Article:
In areas other than criminal abortion, the law has been reluctant to endorse any theory that life, as we recognize it, begins before live birth or to accord legal rights to the unborn except in narrowly defined situations and except when the rights are contingent upon live birth. For example, the traditional rule of tort law denied recovery for prenatal injuries even though the child was born alive. 63 That rule has been changed in almost every jurisdiction. In most States, recovery is said to be permitted only if the fetus was viable, or at least quick, when the injuries were sustained, though few [410 U.S. 113, 162] courts have squarely so held. 64 In a recent development, generally opposed by the commentators, some States permit the parents of a stillborn child to maintain an action for wrongful death because of prenatal injuries. 65 Such an action, however, would appear to be one to vindicate the parents' interest and is thus consistent with the view that the fetus, at most, represents only the potentiality of life. Similarly, unborn children have been recognized as acquiring rights or interests by way of inheritance or other devolution of property, and have been represented by guardians ad litem. 66 Perfection of the interests involved, again, has generally been contingent upon live birth. In short, the unborn have never been recognized in the law as persons in the whole sense.
In view of all this, we do not agree that, by adopting one theory of life, Texas may override the rights of the pregnant woman that are at stake. We repeat, however, that the State does have an important and legitimate interest in preserving and protecting the health of the pregnant woman, whether she be a resident of the State or a nonresident who seeks medical consultation and treatment there, and that it has still another important and legitimate interest in protecting the potentiality of human life. These interests are separate and distinct. Each grows in substantiality as the woman approaches [410 U.S. 113, 163] term and, at a point during pregnancy, each becomes "compelling."
With respect to the State's important and legitimate interest in the health of the mother, the "compelling" point, in the light of present medical knowledge, is at approximately the end of the first trimester. This is so because of the now-established medical fact, referred to above at 149, that until the end of the first trimester mortality in abortion may be less than mortality in normal childbirth. It follows that, from and after this point, a State may regulate the abortion procedure to the extent that the regulation reasonably relates to the preservation and protection of maternal health. Examples of permissible state regulation in this area are requirements as to the qualifications of the person who is to perform the abortion; as to the licensure of that person; as to the facility in which the procedure is to be performed, that is, whether it must be a hospital or may be a clinic or some other place of less-than-hospital status; as to the licensing of the facility; and the like.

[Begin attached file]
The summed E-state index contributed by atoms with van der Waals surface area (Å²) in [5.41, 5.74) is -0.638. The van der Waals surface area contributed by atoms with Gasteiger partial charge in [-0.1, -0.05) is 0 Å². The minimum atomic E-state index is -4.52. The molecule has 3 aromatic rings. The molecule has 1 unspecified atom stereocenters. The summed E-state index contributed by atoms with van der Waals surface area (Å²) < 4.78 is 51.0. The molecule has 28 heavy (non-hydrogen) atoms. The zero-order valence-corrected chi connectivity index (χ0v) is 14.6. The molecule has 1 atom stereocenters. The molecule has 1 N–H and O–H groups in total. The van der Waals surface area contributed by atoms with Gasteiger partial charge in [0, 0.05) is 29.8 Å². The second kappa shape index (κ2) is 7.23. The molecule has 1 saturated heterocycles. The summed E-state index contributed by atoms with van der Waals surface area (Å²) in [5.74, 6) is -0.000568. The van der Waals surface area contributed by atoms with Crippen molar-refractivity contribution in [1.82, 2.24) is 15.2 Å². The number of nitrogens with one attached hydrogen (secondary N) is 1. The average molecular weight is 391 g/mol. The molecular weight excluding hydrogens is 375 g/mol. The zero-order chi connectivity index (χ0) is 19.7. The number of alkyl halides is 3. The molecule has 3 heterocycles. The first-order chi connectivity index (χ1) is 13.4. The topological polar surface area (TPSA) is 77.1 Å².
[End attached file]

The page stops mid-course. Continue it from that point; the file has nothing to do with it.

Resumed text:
This means, on the other hand, that, for the period of pregnancy prior to this "compelling" point, the attending physician, in consultation with his patient, is free to determine, without regulation by the State, that, in his medical judgment, the patient's pregnancy should be terminated. If that decision is reached, the judgment may be effectuated by an abortion free of interference by the State.
With respect to the State's important and legitimate interest in potential life, the "compelling" point is at viability. This is so because the fetus then presumably has the capability of meaningful life outside the mother's womb. State regulation protective of fetal life after viability thus has both logical and biological justifications. If the State is interested in protecting fetal life after viability, it may go so far as to proscribe abortion [410 U.S. 113, 164] during that period, except when it is necessary to preserve the life or health of the mother.
Measured against these standards, Art. 1196 of the Texas Penal Code, in restricting legal abortions to those "procured or attempted by medical advice for the purpose of saving the life of the mother," sweeps too broadly. The statute makes no distinction between abortions performed early in pregnancy and those performed later, and it limits to a single reason, "saving" the mother's life, the legal justification for the procedure. The statute, therefore, cannot survive the constitutional attack made upon it here.
This conclusion makes it unnecessary for us to consider the additional challenge to the Texas statute asserted on grounds of vagueness. See United States v. Vuitch, 402 U.S., at 67 -72.
Part of a collection of etexts on women's history produced by Jone Johnson Lewis. Editing and formatting © 1999-2003 Jone Johnson Lewis.